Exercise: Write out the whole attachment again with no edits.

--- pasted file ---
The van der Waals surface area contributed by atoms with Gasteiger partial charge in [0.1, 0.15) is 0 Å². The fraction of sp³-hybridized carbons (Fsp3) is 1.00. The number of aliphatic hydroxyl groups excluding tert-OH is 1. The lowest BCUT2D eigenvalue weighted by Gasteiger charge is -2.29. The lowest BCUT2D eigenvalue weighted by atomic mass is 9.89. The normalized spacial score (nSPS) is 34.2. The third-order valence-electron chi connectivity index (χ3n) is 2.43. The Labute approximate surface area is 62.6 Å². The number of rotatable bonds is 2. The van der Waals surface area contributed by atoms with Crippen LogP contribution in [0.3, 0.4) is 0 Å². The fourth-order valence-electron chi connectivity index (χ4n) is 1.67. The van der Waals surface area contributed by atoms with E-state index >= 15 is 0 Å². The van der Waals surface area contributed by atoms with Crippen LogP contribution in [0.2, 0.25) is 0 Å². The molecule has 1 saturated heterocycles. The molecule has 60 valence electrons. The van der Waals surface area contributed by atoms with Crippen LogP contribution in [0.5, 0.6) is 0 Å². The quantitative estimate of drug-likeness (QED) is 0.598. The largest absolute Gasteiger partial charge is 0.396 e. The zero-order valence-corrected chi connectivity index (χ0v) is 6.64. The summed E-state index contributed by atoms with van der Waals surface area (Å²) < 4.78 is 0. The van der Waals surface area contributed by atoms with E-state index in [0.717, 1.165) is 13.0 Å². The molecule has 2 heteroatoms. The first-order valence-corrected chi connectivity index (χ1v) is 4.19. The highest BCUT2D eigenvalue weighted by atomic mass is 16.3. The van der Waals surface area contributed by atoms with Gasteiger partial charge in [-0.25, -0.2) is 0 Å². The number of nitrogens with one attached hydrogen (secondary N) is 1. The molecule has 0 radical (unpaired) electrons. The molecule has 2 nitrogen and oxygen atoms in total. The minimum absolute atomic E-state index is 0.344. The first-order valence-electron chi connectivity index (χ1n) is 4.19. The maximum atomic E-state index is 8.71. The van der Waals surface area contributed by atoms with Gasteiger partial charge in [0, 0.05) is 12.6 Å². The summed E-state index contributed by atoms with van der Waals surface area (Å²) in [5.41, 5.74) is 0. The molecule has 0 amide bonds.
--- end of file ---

The van der Waals surface area contributed by atoms with Gasteiger partial charge in [0.1, 0.15) is 0 Å². The fraction of sp³-hybridized carbons (Fsp3) is 1.00. The number of aliphatic hydroxyl groups excluding tert-OH is 1. The lowest BCUT2D eigenvalue weighted by Gasteiger charge is -2.29. The lowest BCUT2D eigenvalue weighted by atomic mass is 9.89. The normalized spacial score (nSPS) is 34.2. The third-order valence-electron chi connectivity index (χ3n) is 2.43. The Labute approximate surface area is 62.6 Å². The number of rotatable bonds is 2. The van der Waals surface area contributed by atoms with Crippen LogP contribution in [0.3, 0.4) is 0 Å². The fourth-order valence-electron chi connectivity index (χ4n) is 1.67. The van der Waals surface area contributed by atoms with E-state index >= 15 is 0 Å². The van der Waals surface area contributed by atoms with Crippen LogP contribution in [0.2, 0.25) is 0 Å². The molecule has 1 saturated heterocycles. The molecule has 60 valence electrons. The van der Waals surface area contributed by atoms with Crippen LogP contribution in [0.5, 0.6) is 0 Å². The quantitative estimate of drug-likeness (QED) is 0.598. The largest absolute Gasteiger partial charge is 0.396 e. The zero-order valence-corrected chi connectivity index (χ0v) is 6.64. The summed E-state index contributed by atoms with van der Waals surface area (Å²) < 4.78 is 0. The van der Waals surface area contributed by atoms with E-state index in [0.717, 1.165) is 13.0 Å². The molecule has 2 heteroatoms. The first-order valence-corrected chi connectivity index (χ1v) is 4.19. The highest BCUT2D eigenvalue weighted by atomic mass is 16.3. The van der Waals surface area contributed by atoms with Gasteiger partial charge in [-0.25, -0.2) is 0 Å². The number of nitrogens with one attached hydrogen (secondary N) is 1. The molecule has 0 radical (unpaired) electrons. The molecule has 2 nitrogen and oxygen atoms in total. The minimum absolute atomic E-state index is 0.344. The first-order valence-electron chi connectivity index (χ1n) is 4.19. The maximum atomic E-state index is 8.71. The van der Waals surface area contributed by atoms with Gasteiger partial charge in [0, 0.05) is 12.6 Å². The summed E-state index contributed by atoms with van der Waals surface area (Å²) in [5.41, 5.74) is 0. The molecule has 0 amide bonds.